Explains what SQL stands for, and which databases can be accessed using this language
- SQL is often pronounced, sequel. And it stands for, structured query language. It's a programming language used to retrieve data from databases. Not all databases speak SQL. SQL will only talk to relational databases generally. Relational databases are the most popular kind of database, and were invented in 1970. Relational databases contain tables. The tables, in turn, contain fields. These can be thought of as columns. The fields hold the data, so you can't put data into a database without at least one table, and one field.
It stands to reason that there are also non-relational databases, and that SQL does not generally speak to them. In fact, the term noSQL is often used to group together the various languages used on these databases. Non-relational databases are increasingly used for storing big data, and they aren't covered in this course. From now on, if I use the word database, I mean relational databases.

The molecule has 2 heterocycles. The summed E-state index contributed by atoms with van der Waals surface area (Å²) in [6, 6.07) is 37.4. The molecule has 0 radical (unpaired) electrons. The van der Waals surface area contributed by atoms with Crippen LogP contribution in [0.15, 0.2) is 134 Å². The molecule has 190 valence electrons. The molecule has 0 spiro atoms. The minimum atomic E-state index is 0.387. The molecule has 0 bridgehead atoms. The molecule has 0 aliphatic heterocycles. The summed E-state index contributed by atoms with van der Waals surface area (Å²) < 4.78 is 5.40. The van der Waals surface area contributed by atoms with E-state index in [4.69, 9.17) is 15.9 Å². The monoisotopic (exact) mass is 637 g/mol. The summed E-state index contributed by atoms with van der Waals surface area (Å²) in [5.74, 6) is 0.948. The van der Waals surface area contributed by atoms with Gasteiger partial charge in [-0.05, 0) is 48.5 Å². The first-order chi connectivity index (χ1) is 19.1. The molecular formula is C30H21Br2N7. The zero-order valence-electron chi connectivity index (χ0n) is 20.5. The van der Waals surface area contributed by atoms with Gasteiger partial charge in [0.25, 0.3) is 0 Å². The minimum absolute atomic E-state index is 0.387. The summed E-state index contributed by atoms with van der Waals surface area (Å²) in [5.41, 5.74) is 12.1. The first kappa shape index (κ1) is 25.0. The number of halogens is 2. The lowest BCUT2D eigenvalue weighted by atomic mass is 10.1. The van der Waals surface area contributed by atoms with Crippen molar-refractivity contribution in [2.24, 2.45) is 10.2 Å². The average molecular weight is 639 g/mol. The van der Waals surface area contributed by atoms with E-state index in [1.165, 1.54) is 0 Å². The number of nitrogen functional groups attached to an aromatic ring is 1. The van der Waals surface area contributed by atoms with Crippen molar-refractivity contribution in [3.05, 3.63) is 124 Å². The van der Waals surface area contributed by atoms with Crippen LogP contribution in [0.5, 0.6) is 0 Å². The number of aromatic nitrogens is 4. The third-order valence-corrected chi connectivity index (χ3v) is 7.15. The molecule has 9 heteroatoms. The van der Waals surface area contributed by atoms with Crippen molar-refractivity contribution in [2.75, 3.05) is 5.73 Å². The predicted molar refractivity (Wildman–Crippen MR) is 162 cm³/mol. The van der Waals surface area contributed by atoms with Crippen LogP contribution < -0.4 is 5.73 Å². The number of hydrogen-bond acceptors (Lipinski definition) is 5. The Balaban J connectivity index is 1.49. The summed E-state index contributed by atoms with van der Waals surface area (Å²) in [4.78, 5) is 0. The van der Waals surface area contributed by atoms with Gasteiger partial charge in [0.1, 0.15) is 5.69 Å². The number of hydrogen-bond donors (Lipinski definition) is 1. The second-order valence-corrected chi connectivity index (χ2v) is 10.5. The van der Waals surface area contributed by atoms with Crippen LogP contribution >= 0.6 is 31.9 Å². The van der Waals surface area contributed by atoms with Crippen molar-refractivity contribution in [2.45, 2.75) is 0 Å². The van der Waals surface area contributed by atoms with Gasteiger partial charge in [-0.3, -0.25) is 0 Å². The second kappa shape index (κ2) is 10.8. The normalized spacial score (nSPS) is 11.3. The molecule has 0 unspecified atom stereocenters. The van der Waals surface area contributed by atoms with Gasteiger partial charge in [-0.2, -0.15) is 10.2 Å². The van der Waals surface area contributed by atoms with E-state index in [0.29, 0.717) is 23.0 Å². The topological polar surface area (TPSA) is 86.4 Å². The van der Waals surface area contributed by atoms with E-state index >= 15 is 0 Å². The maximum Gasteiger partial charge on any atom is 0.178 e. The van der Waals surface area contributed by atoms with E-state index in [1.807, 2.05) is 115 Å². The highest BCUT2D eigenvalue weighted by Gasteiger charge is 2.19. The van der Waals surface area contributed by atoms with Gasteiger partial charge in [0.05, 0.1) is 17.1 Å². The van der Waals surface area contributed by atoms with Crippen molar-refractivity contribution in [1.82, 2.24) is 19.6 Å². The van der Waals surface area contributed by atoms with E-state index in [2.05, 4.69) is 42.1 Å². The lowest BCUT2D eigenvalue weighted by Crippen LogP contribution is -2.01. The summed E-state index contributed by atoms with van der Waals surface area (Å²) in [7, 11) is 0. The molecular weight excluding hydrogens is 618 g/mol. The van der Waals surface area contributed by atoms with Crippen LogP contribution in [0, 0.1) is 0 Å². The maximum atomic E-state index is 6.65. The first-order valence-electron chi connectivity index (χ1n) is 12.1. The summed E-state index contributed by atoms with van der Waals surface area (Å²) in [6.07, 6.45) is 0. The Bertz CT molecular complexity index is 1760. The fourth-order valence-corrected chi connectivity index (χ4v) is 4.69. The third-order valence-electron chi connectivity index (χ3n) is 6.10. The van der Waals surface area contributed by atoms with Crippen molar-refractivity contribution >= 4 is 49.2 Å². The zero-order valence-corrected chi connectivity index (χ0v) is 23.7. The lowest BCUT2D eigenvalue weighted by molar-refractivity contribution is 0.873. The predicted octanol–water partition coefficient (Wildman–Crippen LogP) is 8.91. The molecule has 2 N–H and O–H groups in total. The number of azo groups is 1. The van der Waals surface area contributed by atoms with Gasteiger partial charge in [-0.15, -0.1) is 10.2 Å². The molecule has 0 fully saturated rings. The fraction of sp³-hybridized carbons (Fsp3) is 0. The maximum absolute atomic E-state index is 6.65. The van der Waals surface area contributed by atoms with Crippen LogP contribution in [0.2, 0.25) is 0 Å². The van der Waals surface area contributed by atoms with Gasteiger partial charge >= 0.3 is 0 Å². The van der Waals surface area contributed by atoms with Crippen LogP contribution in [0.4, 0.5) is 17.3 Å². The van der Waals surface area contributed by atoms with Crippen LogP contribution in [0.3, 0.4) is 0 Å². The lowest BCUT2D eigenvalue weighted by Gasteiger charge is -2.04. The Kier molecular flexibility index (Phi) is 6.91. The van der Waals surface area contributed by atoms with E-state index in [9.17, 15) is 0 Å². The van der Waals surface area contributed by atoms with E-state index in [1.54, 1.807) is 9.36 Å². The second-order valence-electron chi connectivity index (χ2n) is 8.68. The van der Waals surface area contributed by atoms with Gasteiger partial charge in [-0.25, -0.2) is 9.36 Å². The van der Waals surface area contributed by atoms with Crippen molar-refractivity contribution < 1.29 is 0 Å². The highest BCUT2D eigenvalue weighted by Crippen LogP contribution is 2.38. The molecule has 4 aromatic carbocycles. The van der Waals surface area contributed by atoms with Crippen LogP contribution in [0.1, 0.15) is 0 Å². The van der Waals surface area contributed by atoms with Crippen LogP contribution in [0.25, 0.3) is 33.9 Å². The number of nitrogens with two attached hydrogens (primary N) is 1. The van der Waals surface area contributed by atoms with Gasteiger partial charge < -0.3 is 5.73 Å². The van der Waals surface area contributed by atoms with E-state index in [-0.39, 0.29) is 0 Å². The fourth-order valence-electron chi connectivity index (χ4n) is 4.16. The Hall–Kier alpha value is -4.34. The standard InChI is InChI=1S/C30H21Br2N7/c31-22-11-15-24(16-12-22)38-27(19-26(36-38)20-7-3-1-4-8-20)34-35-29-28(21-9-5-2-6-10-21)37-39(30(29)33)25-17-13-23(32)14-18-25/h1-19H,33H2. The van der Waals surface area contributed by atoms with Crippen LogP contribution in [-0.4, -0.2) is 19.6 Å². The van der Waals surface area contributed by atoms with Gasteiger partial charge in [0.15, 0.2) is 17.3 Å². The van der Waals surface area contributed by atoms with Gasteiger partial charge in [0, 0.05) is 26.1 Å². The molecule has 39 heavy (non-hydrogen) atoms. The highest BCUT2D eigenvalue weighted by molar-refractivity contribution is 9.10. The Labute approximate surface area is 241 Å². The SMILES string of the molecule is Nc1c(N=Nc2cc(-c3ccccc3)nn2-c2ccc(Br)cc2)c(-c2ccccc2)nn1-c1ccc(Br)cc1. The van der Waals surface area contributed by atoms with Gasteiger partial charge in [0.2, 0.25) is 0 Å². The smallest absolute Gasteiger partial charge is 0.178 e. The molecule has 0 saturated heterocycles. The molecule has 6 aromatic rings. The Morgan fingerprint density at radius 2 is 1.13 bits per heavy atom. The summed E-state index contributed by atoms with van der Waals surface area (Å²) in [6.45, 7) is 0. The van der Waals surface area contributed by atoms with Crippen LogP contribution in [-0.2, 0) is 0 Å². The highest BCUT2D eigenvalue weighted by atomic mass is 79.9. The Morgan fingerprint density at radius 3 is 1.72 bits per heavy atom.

Join Emma Saunders as she shows you how to design and write simple SQL queries for data reporting and analysis. Review the different types of SQL, and then learn how to filter, group, and sort data, using built-in SQL functions to format or calculate results. Learn a bit about data types and database design. Discover how to perform more complex queries, such as joining data together from different database tables. Last but not least, Emma shows how to save your queries as views, so you can run them again and again.
- Using different versions of SQL
- Retrieving data with SELECT statements
- Filtering and sorting your results
- Transforming results with built-in SQL functions
- Grouping SQL results
- Merging data from multiple tables
- Identifying data types, and how to make sense of your database design
- Saving SQL queries